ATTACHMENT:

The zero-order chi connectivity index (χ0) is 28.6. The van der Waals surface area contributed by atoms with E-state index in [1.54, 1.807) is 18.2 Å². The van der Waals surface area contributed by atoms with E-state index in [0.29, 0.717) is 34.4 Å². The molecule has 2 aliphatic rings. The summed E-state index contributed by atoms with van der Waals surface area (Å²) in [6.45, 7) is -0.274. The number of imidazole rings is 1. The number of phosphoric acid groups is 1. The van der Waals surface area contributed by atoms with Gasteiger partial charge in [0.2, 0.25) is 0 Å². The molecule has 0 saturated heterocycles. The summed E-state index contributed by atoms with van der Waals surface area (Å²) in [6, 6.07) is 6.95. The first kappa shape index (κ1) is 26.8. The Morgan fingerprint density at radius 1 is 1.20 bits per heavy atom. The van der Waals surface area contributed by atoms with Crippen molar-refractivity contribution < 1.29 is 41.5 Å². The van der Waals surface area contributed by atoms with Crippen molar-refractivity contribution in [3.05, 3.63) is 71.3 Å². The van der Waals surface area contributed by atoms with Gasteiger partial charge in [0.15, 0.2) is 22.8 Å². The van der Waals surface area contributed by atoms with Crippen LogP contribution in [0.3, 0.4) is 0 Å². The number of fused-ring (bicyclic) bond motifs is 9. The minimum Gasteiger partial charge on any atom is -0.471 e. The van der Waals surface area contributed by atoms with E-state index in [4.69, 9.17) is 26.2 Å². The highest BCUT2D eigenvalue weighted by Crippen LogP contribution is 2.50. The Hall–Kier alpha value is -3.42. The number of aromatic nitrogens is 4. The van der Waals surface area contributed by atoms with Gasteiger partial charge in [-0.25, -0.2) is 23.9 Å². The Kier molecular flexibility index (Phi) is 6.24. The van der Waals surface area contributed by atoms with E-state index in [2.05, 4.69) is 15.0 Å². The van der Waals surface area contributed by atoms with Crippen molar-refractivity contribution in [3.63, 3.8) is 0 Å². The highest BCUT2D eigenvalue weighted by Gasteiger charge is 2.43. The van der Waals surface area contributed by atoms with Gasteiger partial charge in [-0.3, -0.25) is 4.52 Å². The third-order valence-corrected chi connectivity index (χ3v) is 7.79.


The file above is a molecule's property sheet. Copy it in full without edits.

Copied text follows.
The zero-order chi connectivity index (χ0) is 28.6. The van der Waals surface area contributed by atoms with E-state index in [1.54, 1.807) is 18.2 Å². The van der Waals surface area contributed by atoms with E-state index in [0.29, 0.717) is 34.4 Å². The molecule has 2 aliphatic rings. The summed E-state index contributed by atoms with van der Waals surface area (Å²) in [6.45, 7) is -0.274. The number of imidazole rings is 1. The number of phosphoric acid groups is 1. The van der Waals surface area contributed by atoms with Gasteiger partial charge in [0.2, 0.25) is 0 Å². The molecule has 0 saturated heterocycles. The summed E-state index contributed by atoms with van der Waals surface area (Å²) in [6, 6.07) is 6.95. The first kappa shape index (κ1) is 26.8. The Morgan fingerprint density at radius 1 is 1.20 bits per heavy atom. The van der Waals surface area contributed by atoms with Crippen molar-refractivity contribution < 1.29 is 41.5 Å². The van der Waals surface area contributed by atoms with Crippen molar-refractivity contribution in [3.05, 3.63) is 71.3 Å². The van der Waals surface area contributed by atoms with Gasteiger partial charge in [0.15, 0.2) is 22.8 Å². The van der Waals surface area contributed by atoms with Crippen LogP contribution in [0.3, 0.4) is 0 Å². The number of fused-ring (bicyclic) bond motifs is 9. The minimum Gasteiger partial charge on any atom is -0.471 e. The van der Waals surface area contributed by atoms with E-state index in [4.69, 9.17) is 26.2 Å². The highest BCUT2D eigenvalue weighted by Crippen LogP contribution is 2.50. The Hall–Kier alpha value is -3.42. The number of aromatic nitrogens is 4. The van der Waals surface area contributed by atoms with Gasteiger partial charge in [-0.25, -0.2) is 23.9 Å². The Kier molecular flexibility index (Phi) is 6.24. The van der Waals surface area contributed by atoms with E-state index in [2.05, 4.69) is 15.0 Å². The van der Waals surface area contributed by atoms with Crippen molar-refractivity contribution in [3.63, 3.8) is 0 Å². The highest BCUT2D eigenvalue weighted by Gasteiger charge is 2.43. The van der Waals surface area contributed by atoms with Gasteiger partial charge in [-0.3, -0.25) is 4.52 Å². The third-order valence-corrected chi connectivity index (χ3v) is 7.79.